Earth Days traces the origins of the modern environmental movement through the eyes of nine Americans who propelled the movement from its beginnings in the 1950s to its moment of triumph in 1970 with the original Earth Day and to its status as a major political force in America.
Director Robert Stone ("Oswald's Ghost," "Guerrilla: The Taking of Patty Hearst") drawing heavily on eyewitness testimony and a wealth of never before seen archival footage, examines the revolutionary achievements - and missed opportunities - of a decade of groundbreaking activism. The result is both a poetic meditation on man's complex relationship with nature and a probing analysis of past responses to environmental crisis.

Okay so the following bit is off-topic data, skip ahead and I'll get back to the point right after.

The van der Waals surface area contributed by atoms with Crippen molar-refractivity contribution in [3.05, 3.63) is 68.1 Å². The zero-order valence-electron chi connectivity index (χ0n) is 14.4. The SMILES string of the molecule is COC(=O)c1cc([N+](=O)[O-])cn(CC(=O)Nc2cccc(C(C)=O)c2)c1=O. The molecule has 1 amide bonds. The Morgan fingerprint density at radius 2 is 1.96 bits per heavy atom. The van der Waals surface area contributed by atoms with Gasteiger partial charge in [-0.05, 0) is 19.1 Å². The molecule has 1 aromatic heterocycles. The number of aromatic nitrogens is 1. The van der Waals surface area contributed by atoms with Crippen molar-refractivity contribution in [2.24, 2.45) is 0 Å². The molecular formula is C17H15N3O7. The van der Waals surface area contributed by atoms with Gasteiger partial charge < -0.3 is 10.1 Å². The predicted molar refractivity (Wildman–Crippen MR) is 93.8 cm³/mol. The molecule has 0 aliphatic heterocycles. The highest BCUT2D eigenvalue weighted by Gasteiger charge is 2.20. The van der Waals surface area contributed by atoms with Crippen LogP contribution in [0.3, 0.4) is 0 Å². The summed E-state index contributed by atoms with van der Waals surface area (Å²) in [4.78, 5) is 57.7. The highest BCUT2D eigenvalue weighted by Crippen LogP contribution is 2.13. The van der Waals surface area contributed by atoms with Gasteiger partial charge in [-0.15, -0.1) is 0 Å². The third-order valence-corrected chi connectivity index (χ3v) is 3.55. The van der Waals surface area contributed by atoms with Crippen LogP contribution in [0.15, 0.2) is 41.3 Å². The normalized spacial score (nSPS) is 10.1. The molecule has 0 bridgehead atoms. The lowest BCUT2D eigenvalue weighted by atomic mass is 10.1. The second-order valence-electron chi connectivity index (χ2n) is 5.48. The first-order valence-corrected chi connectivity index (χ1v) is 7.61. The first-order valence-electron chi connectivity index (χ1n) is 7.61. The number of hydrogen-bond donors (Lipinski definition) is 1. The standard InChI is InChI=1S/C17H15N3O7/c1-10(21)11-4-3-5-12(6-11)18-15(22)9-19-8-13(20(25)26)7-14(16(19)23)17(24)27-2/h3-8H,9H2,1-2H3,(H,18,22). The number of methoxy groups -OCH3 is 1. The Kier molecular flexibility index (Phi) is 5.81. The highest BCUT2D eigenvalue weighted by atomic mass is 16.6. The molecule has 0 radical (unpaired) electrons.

Interviews with former Secretary of Interior Stewart Udall; renewable energy pioneer Hunter Lovins; Biologist Paul Ehrlich; former congressman Pete McCloskey; Earth Day organizer Denis Hayes; and Apollo Nine astronaut Rusty Schwecikart;
Footage of all the presidents from JFK to George W. Bush discussing the environment;
Stunning satellite footage of the Earth included in the film; and
Consumer web site available, www.pbs.org/amex
Bonus features include:
First Film: Pollution 1972 (with Robert Stone commentary); and
Commentary by filmmaker Robert Stone.
Producer: Robert Stone
Production Year: 2010
Number of Discs: 1
Length: 120 minutes
Audio Format: 5.1 Surround
Aspect Ratio: 16x9 Widescreen
Content Warning: This program contains material that may not be appropriate for all viewers. Viewer discretion is advised.